The Right Kind of Renaissance?


Are We Doing Enough to Support the Untapped Potential of Gifted Children Who Are Not at the Top of the Socio-Economic Curve?

By Tom Clynes

Just in time for summer vacation, the Acceleration Institute at the University of Iowa has released A Nation Empowered, the 10-year follow-up to the influential report titled A Nation Deceived: How Schools Hold Back America’s Brightest Students. As the new title suggests, academics see clear signs of a budding renaissance in gifted education. Taking advantage of expanded options, many bright students will spend at least a part of this summer in intensive, university-based programs, gorging themselves on a year’s worth of math or science or literature in a few weeks.
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And yet, one has to wonder if it’s the right kind of renaissance. As gifted children’s needs creep back into the national consciousness after decades of neglect, support for the top end of the talent curve is still a privilege enjoyed mostly by students who are also at the top end of the socioeconomic curve. Good schools and a booming talent-development industry boost affluent children’s chances of success, with legions of tutors, test-prep entrepreneurs, and admissions consultants (one of whom promises to return his sixty-thousand-dollar fee if a student isn’t accepted to an Ivy League university).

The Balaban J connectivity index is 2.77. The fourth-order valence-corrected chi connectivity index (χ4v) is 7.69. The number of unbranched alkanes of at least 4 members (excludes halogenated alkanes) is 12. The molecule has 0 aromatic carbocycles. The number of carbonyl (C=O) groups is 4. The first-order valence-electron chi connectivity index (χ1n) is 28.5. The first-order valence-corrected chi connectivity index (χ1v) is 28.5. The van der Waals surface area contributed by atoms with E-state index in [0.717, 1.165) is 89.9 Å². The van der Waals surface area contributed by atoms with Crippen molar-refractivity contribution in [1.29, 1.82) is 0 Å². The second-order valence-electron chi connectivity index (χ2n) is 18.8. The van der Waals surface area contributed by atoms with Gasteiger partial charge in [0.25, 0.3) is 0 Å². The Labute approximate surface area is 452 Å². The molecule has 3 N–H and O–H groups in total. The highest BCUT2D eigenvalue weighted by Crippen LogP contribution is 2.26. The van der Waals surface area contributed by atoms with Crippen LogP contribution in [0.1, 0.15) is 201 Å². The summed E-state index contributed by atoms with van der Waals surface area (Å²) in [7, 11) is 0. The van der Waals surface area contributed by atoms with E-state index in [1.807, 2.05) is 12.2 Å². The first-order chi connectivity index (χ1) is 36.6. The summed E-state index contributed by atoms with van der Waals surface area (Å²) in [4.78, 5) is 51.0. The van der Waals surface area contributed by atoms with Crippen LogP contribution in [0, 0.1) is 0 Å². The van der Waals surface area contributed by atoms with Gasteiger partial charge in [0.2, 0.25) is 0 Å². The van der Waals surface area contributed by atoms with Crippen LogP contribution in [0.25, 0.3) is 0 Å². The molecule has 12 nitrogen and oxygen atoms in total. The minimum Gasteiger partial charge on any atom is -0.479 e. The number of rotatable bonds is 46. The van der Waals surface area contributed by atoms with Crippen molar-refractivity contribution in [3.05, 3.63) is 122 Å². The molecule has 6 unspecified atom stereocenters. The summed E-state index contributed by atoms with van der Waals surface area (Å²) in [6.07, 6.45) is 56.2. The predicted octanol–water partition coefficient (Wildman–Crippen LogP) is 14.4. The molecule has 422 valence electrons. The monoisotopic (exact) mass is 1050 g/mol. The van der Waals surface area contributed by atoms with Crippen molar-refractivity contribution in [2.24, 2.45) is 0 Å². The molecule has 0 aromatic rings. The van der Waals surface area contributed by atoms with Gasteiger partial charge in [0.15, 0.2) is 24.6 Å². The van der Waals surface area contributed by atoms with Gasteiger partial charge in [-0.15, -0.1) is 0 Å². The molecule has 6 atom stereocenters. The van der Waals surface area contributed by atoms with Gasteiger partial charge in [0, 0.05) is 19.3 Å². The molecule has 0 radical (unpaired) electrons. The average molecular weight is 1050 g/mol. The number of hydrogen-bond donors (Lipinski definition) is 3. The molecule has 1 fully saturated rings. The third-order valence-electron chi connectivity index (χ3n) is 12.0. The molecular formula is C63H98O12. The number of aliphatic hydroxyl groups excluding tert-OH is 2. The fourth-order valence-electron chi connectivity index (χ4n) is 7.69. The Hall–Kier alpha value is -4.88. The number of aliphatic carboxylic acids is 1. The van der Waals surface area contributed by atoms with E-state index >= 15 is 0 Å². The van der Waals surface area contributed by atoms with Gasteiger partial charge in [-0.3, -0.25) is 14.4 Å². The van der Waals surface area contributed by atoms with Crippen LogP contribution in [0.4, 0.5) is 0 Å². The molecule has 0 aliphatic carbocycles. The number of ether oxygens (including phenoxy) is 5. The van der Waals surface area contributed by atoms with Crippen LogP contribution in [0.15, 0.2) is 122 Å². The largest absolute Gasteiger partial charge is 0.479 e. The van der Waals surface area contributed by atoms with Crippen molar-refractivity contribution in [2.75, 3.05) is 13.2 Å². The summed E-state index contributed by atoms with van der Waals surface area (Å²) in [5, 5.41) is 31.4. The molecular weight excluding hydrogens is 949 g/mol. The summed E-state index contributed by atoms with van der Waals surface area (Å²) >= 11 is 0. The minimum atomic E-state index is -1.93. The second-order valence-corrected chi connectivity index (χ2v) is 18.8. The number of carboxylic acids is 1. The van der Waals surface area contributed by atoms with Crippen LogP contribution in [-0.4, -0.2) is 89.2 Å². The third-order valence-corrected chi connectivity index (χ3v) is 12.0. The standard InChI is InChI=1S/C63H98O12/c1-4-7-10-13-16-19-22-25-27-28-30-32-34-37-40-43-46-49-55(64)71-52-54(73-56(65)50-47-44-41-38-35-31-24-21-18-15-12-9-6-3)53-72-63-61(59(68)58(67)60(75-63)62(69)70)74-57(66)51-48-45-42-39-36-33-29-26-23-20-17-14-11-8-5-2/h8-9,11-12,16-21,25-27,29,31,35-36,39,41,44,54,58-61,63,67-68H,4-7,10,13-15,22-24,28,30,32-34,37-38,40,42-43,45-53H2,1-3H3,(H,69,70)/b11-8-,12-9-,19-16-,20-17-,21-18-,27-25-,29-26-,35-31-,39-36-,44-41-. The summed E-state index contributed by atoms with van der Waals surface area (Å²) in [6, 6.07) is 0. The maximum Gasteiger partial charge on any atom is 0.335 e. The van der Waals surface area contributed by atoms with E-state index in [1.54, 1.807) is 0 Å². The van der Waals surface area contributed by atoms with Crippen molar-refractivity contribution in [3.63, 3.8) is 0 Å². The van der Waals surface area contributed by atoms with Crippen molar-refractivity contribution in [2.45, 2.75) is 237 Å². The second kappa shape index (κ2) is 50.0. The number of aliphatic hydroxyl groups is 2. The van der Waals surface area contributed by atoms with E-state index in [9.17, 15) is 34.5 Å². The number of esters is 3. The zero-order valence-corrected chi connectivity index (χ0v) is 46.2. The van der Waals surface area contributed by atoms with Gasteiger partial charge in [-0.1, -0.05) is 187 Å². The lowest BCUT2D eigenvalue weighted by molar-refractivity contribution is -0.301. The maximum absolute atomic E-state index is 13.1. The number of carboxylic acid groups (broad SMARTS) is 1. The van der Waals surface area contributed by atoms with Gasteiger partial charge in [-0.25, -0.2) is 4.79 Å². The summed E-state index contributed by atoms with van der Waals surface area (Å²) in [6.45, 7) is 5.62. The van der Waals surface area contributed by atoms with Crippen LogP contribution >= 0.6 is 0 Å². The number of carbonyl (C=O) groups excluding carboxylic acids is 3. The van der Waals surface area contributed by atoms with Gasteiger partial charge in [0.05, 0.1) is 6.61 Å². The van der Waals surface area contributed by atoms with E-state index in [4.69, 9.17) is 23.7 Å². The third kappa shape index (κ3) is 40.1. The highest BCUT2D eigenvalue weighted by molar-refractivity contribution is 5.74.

Recent research shows that high-ability students who don’t receive educational enrichment are far less likely to live up to the potential indicated by their test scores, and often become bored and frustrated. These studies underscore the tremendous amount of missed potential. “We’re not coming close to identifying all of this population,” says Vanderbilt’s David Lubinski, who co-directs the Study of Mathematically Precocious Youth, “so many of the country’s smartest kids thus don’t get what they need to develop their capabilities.” Given that giftedness can spring from anywhere—from the blue blood of Boston’s Back Bay or from a back bayou in Louisiana—it’s worth pondering how many Salks, Gateses, or Curies we’re missing, and the implications of that for our economy and society.

A Nation Empowered makes clear that we know how to confidently predict which adolescents are likely to go on to be high performers. We also know the most effective ways to nurture their talents—often in ways that are not particularly resource-intensive. And yet, we are not making society-wide efforts to do so.


 
By Tom Clynes, author of The Boy Who Played With Fusion